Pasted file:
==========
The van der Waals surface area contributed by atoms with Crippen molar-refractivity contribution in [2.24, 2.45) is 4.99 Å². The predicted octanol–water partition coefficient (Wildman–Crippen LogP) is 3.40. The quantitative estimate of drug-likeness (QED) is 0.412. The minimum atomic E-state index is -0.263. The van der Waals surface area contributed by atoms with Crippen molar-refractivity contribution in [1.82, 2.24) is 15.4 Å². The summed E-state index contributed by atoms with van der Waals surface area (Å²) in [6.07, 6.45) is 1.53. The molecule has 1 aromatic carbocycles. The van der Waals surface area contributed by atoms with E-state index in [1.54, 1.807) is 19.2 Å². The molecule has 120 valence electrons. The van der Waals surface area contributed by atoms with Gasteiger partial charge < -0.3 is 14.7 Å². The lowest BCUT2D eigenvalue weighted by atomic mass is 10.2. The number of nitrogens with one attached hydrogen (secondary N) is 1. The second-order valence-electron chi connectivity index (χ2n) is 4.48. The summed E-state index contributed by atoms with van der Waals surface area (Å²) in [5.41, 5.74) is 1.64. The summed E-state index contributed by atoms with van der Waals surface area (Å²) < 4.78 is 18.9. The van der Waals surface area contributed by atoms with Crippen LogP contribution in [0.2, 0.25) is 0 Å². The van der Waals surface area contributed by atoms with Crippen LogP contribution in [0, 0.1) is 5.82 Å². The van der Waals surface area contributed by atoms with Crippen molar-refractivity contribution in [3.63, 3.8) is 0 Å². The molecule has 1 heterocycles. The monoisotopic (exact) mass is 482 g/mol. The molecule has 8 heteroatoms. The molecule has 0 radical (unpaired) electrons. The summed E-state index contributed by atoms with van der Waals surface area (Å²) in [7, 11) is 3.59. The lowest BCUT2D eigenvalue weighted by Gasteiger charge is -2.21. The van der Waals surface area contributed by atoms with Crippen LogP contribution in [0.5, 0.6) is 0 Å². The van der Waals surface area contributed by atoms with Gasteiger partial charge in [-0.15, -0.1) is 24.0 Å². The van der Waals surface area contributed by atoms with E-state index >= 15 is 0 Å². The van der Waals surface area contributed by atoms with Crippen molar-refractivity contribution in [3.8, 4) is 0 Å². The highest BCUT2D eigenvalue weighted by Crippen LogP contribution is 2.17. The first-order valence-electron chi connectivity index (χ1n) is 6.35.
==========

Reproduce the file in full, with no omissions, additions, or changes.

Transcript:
The van der Waals surface area contributed by atoms with Crippen molar-refractivity contribution in [2.24, 2.45) is 4.99 Å². The predicted octanol–water partition coefficient (Wildman–Crippen LogP) is 3.40. The quantitative estimate of drug-likeness (QED) is 0.412. The minimum atomic E-state index is -0.263. The van der Waals surface area contributed by atoms with Crippen molar-refractivity contribution in [1.82, 2.24) is 15.4 Å². The summed E-state index contributed by atoms with van der Waals surface area (Å²) in [6.07, 6.45) is 1.53. The molecule has 1 aromatic carbocycles. The van der Waals surface area contributed by atoms with E-state index in [1.54, 1.807) is 19.2 Å². The molecule has 120 valence electrons. The van der Waals surface area contributed by atoms with Gasteiger partial charge < -0.3 is 14.7 Å². The lowest BCUT2D eigenvalue weighted by atomic mass is 10.2. The number of nitrogens with one attached hydrogen (secondary N) is 1. The second-order valence-electron chi connectivity index (χ2n) is 4.48. The summed E-state index contributed by atoms with van der Waals surface area (Å²) in [5.41, 5.74) is 1.64. The summed E-state index contributed by atoms with van der Waals surface area (Å²) < 4.78 is 18.9. The van der Waals surface area contributed by atoms with Crippen LogP contribution in [0.2, 0.25) is 0 Å². The van der Waals surface area contributed by atoms with Crippen LogP contribution in [0, 0.1) is 5.82 Å². The van der Waals surface area contributed by atoms with Crippen molar-refractivity contribution in [3.63, 3.8) is 0 Å². The molecule has 1 heterocycles. The monoisotopic (exact) mass is 482 g/mol. The molecule has 8 heteroatoms. The molecule has 0 radical (unpaired) electrons. The summed E-state index contributed by atoms with van der Waals surface area (Å²) in [7, 11) is 3.59. The lowest BCUT2D eigenvalue weighted by Gasteiger charge is -2.21. The van der Waals surface area contributed by atoms with Crippen LogP contribution in [0.5, 0.6) is 0 Å². The van der Waals surface area contributed by atoms with Gasteiger partial charge in [-0.15, -0.1) is 24.0 Å². The van der Waals surface area contributed by atoms with E-state index >= 15 is 0 Å². The van der Waals surface area contributed by atoms with Crippen molar-refractivity contribution in [3.8, 4) is 0 Å². The highest BCUT2D eigenvalue weighted by Crippen LogP contribution is 2.17. The first-order valence-electron chi connectivity index (χ1n) is 6.35.